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Canadian Diabetes Association Grant Success…

CHEO Investigators Judy Rashotte, Christine Richardson, Margaret Lawson, Patricia Olivier, Meranda Nakhla and Dr. Frances Fothergill-Bourbonnais have received a one year CDA Operating Grant in the amount of $36, 68 for a project entitled:

Adolescents’ and Parents’ Experience of Living with REAL-Time Continuous Glucose Monitoring and Insulin Pump Therapy

Type 1 diabetes is a chronic disease that imposes a significant burden on the health and quality of life of children, adolescents and their families. New technological devices, such as continuous subcutaneous insulin infusion pumps (CSII) and REAL-Time continuous glucose monitors (RT CGM), offer assistance in meeting this goal. However, recent studies have been unable to demonstrate effectiveness of the use of sensor-augmented pump therapy, a combination of CSII and RT CGM, in the pediatric age group even when it is introduced in experienced pump users; children and adolescents appear to be unable to use these technologies in a sustained fashion. Adolescents are a salient group in this respect as they often struggle to achieve good diabetes control. We know very little about the reasons why adolescents engage (or not) in diabetes self-care practices, let alone why they sustain (or not) therapies such technologies as CSII and RT CGM. This study will explore the parents’ and adolescents’ experience of living with sensor-augmented pump therapy in order to enhance our understanding of the personal experiences of using this technology. Health care professionals can then share this information with parents and adolescents to help them make the decision whether or not to initiate sensor augmented pump therapy and/or to decide when and how best to use these combined technologies.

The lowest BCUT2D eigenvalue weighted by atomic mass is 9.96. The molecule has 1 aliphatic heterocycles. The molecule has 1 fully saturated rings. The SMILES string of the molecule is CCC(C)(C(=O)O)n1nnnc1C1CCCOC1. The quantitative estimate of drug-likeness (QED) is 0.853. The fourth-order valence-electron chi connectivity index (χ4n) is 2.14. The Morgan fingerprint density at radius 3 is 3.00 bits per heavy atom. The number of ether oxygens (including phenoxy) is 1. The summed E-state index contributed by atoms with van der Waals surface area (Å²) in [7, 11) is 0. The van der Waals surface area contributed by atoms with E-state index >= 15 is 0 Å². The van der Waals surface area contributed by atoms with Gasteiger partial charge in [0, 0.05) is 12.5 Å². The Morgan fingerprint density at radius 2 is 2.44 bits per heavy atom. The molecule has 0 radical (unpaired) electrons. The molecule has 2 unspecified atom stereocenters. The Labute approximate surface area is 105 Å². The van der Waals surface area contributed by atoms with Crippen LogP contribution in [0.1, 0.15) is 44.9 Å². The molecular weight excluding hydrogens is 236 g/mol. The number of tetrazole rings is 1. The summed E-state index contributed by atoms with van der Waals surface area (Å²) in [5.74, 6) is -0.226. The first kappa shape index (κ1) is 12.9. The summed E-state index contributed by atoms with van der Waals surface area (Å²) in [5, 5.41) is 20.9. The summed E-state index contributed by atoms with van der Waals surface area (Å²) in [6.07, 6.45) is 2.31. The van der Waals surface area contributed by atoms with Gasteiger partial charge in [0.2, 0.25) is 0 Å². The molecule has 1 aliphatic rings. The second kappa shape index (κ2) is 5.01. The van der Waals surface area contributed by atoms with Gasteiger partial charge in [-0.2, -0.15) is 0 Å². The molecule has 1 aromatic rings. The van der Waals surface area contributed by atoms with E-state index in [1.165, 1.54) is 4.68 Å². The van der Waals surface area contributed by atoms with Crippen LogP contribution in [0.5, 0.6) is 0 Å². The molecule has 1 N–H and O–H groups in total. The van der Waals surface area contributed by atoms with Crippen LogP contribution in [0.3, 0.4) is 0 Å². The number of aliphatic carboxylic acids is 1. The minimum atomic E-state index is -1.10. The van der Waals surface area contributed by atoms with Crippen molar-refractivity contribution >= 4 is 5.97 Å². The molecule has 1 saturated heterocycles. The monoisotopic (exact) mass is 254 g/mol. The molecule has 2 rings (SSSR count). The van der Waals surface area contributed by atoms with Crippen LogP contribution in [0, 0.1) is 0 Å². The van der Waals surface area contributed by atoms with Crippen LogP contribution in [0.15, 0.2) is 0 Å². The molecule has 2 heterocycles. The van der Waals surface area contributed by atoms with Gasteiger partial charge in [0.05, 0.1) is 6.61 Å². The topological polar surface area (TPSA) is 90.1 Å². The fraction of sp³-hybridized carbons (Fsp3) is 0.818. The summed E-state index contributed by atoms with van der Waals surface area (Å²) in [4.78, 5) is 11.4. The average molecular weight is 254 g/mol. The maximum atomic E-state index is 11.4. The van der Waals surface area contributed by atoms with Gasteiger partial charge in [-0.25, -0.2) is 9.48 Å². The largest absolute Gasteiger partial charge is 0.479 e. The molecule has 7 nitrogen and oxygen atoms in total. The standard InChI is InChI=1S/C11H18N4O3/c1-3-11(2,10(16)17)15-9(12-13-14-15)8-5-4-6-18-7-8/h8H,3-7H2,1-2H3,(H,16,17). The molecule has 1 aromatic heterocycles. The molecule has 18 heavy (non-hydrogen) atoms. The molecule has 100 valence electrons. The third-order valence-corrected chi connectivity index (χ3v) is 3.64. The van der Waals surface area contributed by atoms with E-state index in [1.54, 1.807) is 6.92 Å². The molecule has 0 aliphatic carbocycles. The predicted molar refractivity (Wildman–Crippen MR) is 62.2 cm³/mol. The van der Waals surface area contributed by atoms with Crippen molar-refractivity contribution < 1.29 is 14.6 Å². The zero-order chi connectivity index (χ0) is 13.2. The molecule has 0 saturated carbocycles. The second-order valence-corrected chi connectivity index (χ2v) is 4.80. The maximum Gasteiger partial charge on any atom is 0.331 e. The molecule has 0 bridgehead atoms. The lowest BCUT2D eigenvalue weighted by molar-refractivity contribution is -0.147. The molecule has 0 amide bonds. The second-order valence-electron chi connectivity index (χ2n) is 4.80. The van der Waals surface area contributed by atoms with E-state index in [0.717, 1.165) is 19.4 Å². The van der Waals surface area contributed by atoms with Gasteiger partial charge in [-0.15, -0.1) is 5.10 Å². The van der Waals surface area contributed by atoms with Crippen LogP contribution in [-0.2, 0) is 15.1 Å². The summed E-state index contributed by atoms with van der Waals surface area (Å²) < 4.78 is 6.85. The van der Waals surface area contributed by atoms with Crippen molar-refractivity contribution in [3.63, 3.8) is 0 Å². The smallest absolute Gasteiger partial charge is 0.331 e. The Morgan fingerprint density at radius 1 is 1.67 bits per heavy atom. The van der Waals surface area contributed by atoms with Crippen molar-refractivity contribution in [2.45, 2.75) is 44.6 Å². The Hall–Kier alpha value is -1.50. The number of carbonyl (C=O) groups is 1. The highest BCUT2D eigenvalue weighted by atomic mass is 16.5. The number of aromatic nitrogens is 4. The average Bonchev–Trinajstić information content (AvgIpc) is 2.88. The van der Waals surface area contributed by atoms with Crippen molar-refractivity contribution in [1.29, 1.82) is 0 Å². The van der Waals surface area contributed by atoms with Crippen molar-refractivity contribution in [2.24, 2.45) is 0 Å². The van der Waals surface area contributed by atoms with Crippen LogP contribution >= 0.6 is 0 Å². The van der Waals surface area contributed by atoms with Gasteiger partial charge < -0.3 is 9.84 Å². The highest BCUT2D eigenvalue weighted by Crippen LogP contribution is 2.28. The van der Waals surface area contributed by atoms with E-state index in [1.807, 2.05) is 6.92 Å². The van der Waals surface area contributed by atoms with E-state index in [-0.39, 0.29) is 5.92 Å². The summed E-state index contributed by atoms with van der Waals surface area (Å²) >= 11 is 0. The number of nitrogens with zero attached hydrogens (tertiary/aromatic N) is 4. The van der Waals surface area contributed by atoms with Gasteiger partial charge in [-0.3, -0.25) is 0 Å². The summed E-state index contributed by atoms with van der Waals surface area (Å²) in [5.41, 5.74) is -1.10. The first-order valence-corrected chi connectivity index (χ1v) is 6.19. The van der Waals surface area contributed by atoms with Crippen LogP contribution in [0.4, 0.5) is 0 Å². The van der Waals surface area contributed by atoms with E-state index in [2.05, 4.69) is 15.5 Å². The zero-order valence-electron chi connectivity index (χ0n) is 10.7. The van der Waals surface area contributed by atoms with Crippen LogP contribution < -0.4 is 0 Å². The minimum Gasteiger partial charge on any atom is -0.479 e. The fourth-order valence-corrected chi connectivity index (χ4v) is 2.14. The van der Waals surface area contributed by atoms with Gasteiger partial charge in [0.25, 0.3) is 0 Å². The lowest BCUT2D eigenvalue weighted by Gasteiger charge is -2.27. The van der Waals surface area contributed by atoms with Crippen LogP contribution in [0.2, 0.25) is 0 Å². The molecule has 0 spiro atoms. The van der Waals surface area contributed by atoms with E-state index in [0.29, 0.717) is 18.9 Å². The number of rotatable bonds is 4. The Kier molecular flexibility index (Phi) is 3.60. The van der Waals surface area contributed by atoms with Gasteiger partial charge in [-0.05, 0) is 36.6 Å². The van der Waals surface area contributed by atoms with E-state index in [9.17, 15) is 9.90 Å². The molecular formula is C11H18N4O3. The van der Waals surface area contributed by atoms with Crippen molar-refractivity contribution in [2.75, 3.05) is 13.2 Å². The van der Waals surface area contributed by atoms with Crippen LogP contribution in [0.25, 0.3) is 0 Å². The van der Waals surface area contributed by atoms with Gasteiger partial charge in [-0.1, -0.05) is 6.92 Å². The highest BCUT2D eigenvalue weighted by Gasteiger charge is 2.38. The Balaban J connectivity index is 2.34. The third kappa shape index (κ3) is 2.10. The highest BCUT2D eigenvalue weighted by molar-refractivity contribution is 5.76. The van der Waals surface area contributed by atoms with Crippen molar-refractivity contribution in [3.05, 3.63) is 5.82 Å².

A multi-sited nursing research study entitled Adolescent-Friendly Health Services: What Can Perinatal Nurses and Hospitals Provide? is currently underway in CHEO’s NICU, the purpose of which is to examine how individual nurse and organizational factors influence the provision of adolescent-friendly perinatal nursing care. Funding for this project was received from the Association of Women’s Health, Obstetric and Neonatal Nursing (Canada), the Canadian Nurses Foundation, and the Ontario Premier’s Research Excellence Award. The research team (see picture above) is lead by Dr. Wendy Peterson, U of O. Dr. Judy Rashotte is a co-investigator on the project.

In Canada, approximately 14,000 infants are born to adolescents (< 19 of age) annually. The challenges of pregnancy and parenthood during adolescence combined with the adverse life circumstances of many adolescent mothers (e.g., prior life events, poverty, poor family support) likely contribute to their under-use of preventive services. While many community-based agencies have begun to engage adolescents by adapting their pre- and post-natal services to be more adolescent-friendly, little is known about initiatives that successfully promote adolescent-friendly hospital care for this population. Adolescent-friendly inpatient perinatal nursing care is important because it provides an opportunity for nurses to 1) assess and respond to the learning needs of young mothers and 2) ensure the provision of appropriate supports. However, studies have found that adolescents describe the quality of their inpatient nursing care as highly variable depending on the relationship-building skills of nurses and the degree of adolescent-friendliness of hospitals. Therefore, the findings from this study will inform our understanding of how to provide adolescent-friendly inpatient nursing care during the perinatal period and contribute to the development of individual nurse and organizational-level interventions to improve adolescent-mother and baby care.

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